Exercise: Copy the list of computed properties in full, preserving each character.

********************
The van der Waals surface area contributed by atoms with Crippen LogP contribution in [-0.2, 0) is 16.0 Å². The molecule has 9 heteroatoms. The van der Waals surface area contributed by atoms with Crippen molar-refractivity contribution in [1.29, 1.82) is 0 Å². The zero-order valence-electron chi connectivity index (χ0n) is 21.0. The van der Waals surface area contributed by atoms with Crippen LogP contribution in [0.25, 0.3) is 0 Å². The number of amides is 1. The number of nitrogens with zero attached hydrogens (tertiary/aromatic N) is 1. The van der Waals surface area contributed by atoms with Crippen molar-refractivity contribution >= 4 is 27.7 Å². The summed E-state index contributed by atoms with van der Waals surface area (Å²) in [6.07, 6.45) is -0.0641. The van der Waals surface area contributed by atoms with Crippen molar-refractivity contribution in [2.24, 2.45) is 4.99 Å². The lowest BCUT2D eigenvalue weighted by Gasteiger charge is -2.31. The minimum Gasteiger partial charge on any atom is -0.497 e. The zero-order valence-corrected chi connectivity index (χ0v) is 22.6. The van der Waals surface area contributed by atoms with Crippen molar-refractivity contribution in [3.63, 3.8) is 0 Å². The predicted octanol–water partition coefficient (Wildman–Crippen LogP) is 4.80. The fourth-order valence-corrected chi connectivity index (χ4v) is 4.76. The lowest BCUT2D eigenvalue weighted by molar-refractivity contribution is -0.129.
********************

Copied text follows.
The van der Waals surface area contributed by atoms with Crippen LogP contribution in [-0.2, 0) is 16.0 Å². The molecule has 9 heteroatoms. The van der Waals surface area contributed by atoms with Crippen molar-refractivity contribution in [1.29, 1.82) is 0 Å². The zero-order valence-electron chi connectivity index (χ0n) is 21.0. The van der Waals surface area contributed by atoms with Crippen LogP contribution in [0.25, 0.3) is 0 Å². The number of amides is 1. The number of nitrogens with zero attached hydrogens (tertiary/aromatic N) is 1. The van der Waals surface area contributed by atoms with Crippen molar-refractivity contribution >= 4 is 27.7 Å². The summed E-state index contributed by atoms with van der Waals surface area (Å²) in [6.07, 6.45) is -0.0641. The van der Waals surface area contributed by atoms with Crippen molar-refractivity contribution in [2.24, 2.45) is 4.99 Å². The lowest BCUT2D eigenvalue weighted by Gasteiger charge is -2.31. The minimum Gasteiger partial charge on any atom is -0.497 e. The zero-order valence-corrected chi connectivity index (χ0v) is 22.6. The van der Waals surface area contributed by atoms with Crippen molar-refractivity contribution in [3.63, 3.8) is 0 Å². The predicted octanol–water partition coefficient (Wildman–Crippen LogP) is 4.80. The fourth-order valence-corrected chi connectivity index (χ4v) is 4.76. The lowest BCUT2D eigenvalue weighted by molar-refractivity contribution is -0.129.